Feb 10, 2018

Another White House staffer resigns amid domestic abuse claims

Photo: Michael Robinson Chavez/The Washington Post

Trump administration speechwriter David Sorensen resigned today amid allegations of domestic violence brought forth by his ex-wife Jessica Corbett, WashPost first reported and Axios has confirmed. Sorensen denies the allegations, alleging he is the victim of abuse from Corbett.

Why it matters: Sorensen is the second administration official to resign over domestic violence claims this week. 

“It was an incredibly abusive relationship... I went very silently but it was very much known and I begged for help.” 
— Jessica Corbett to Axios

Corbett said Sorensen was "mostly emotionally and verbally abusive," but can recall five times things got physical — including once when he threw her against a wall during a drunken fight. She didn't deny getting physical with him, admitting she slapped him "every time he called me a [c*nt]."

Sorensen’s statement alleges Corbett was physically abusive on at least six occasions, and often threatened divorce “to manipulate and control.”

  • Sorensen told the Post he resigned because he  “didn’t want the White House to have to deal with this distraction.”

Sorensen’s position didn’t require security clearance and his background check was ongoing, a White House official said.

Principal Deputy Secretary Raj Shah: “Before we were contacted by the media, we learned last night that there were allegations. We immediately confronted the staffer, he denied the allegations and he resigned today.”

When the FBI asked Corbett about her relationship with Sorensen last fall during his background check, she said she told them about the abuse and played an audio clip for them, which Axios has obtained. The clip is a recording she made of an argument with Sorensen.

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U.S. and Taliban sign peace deal

US Special Representative for Afghanistan Reconciliation Zalmay Khalilzad (L) and Taliban co-founder Mullah Abdul Ghani Baradar (R) sign a peace agreement during a ceremony in Qatar. Photo: Giuseppe Cacace/AFP via Getty Images

The United States signed a peace deal with the Taliban in Doha, Qatar on Saturday after over a year of off-and-on negotiations, The New York Times reports.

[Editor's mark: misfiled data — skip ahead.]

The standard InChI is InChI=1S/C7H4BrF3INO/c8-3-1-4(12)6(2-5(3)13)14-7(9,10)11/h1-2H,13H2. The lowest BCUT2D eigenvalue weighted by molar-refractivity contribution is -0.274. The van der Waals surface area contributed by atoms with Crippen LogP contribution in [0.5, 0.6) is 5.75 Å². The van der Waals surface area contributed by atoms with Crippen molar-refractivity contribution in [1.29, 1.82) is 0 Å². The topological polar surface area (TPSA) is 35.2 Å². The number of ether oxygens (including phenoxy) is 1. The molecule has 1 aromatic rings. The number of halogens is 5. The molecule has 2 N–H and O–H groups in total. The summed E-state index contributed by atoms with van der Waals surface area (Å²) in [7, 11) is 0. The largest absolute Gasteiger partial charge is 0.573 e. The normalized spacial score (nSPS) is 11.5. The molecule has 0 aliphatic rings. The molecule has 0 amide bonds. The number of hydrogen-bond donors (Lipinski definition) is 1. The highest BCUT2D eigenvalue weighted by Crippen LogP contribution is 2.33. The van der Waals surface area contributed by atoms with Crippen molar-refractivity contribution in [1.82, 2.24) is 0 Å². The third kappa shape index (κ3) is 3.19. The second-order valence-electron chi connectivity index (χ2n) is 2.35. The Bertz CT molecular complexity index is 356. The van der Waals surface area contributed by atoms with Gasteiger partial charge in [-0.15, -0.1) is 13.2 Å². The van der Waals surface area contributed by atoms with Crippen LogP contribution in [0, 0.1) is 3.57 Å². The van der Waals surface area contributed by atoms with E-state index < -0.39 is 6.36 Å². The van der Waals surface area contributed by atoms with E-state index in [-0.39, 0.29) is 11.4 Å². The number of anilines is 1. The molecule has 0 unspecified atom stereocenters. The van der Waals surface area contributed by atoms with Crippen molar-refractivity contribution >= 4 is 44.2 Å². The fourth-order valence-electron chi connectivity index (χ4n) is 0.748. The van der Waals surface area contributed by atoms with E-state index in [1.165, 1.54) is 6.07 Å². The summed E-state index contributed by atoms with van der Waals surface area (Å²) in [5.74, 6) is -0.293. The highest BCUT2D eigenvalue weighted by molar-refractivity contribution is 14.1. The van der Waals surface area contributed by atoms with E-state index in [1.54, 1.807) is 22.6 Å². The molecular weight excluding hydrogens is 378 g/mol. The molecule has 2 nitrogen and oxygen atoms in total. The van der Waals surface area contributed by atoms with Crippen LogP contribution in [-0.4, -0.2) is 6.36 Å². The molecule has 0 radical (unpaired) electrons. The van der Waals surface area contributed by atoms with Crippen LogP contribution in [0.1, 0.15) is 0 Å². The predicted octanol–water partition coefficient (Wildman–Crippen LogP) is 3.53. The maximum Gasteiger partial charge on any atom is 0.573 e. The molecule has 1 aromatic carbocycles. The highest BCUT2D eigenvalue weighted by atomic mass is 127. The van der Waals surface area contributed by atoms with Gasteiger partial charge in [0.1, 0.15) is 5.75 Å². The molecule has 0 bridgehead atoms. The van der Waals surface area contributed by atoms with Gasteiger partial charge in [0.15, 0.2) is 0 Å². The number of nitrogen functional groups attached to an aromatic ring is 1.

Why it matters: The signing of the deal officially begins the process of ending the United States' longest war, which has spanned nearly two decades. The agreement sets a timetable for the U.S. to pull its remaining 13,000 troops out of Afghanistan, per the Times, but is contingent on the Taliban's completion of commitments, including breaking ties with international terrorist groups, such as al Qaeda.

Biden bets it all on South Carolina

Illustration: Eniola Odetunde/Axios

COLUMBIA, S.C. — Most Joe Biden admirers Axios interviewed in South Carolina, where he's vowed to win today's primary, said they're unfazed by his embarrassing losses in Iowa, New Hampshire and Nevada.

Why it matters: Biden has bet it all on South Carolina to position himself as the best alternative to Bernie Sanders — his "good buddy," he tells voters before skewering Sanders' record and ideas.

Coronavirus updates: Market ends worst week since financial crisis

Data: The Center for Systems Science and Engineering at Johns Hopkins, the CDC, and China's Health Ministry. Note: China numbers are for the mainland only and U.S. numbers include repatriated citizens.

The stock market ended its worst week since the financial crisis, prompting the Fed to release a statement. Meanwhile, the WHO warned that countries are losing their chance to contain the novel coronavirus and raised its global risk assessment to "very high" Friday.

The big picture: COVID-19 has killed more than 2,860 people and infected more than 84,000 others in over 60 countries and territories outside the epicenter in mainland China. The number of new cases reported outside China now exceed those inside the country.

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